I found a role in Edinburgh and moved up there in February and during my first weekend Enna took me to an underground car park in the city centre. We walked down the stairs to level -4 and when we went through the doors I knew I'd found my new project. Taking place, far underground, was a car boot sale.

When I think about my photography it's all based around people standing and waiting on platforms, perfectly lit by spotlights with loads of texture and depth around them. I pull people out of the crowd and freeze them; constantly fascinated by interesting and unusual faces. With my Nikon I'd been getting closer and closer to my subjects on the London Underground but when I bought my Fuji it's focal length was 24mm and the autofocus was much slower. As it turned out the underground car park was perfect for the new camera, I was stepping back and observing so a lightning fast autofocus wasn't always needed, also the wider lens actually brought more to the scene. Each bay was lit by a spotlight and also down the centre of each corridor, this meant that everyone was steeped in light and shadow which made for some excellent shots.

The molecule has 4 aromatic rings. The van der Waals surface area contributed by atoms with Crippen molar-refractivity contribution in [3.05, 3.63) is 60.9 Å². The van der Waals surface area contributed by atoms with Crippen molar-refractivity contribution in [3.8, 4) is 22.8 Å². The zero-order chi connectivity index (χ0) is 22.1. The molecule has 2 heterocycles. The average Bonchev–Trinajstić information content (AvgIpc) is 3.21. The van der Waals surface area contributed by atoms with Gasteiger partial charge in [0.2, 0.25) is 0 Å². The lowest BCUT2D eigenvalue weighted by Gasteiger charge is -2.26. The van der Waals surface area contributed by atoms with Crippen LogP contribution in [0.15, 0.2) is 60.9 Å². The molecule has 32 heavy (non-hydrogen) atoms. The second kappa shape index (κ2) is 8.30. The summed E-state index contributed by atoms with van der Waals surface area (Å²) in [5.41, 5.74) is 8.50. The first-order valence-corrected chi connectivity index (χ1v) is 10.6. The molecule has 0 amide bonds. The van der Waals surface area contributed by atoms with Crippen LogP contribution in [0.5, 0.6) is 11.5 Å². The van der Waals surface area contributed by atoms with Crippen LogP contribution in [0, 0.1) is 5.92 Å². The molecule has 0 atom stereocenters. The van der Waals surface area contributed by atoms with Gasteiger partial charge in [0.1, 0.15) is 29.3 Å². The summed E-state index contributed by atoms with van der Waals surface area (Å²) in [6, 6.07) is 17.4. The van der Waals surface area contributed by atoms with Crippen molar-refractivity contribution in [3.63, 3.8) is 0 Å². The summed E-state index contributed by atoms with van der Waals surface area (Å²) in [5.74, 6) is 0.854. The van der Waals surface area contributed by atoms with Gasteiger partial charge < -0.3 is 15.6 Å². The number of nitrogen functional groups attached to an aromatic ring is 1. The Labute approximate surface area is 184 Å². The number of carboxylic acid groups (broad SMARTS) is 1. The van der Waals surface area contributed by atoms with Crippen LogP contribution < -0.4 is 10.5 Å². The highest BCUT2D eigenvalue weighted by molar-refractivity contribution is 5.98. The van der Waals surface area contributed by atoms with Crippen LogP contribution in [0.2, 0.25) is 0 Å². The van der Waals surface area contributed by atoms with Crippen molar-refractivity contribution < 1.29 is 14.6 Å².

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I went back to the car boot sale every Sunday morning for four months, I played with using my Fuji on numerous settings, took the Nikon a couple of times and eventually bought a Sony A6000 but the best shots were taken on the Fuji on almost auto settings. It brought back my days at Borough Market but enhanced by the months and months on the London Underground building up the nerve to shoot people who were looking straight down the lens of the camera.

After 4 months I felt the project was finished, I’m not sure why but it had come to a close. I used a website called The Newspaper Club to create a newsprint tabloid of the project and had 10 copies made, I sent them to various magazines and in early 2015 my shots will appear in Amateur Photographer.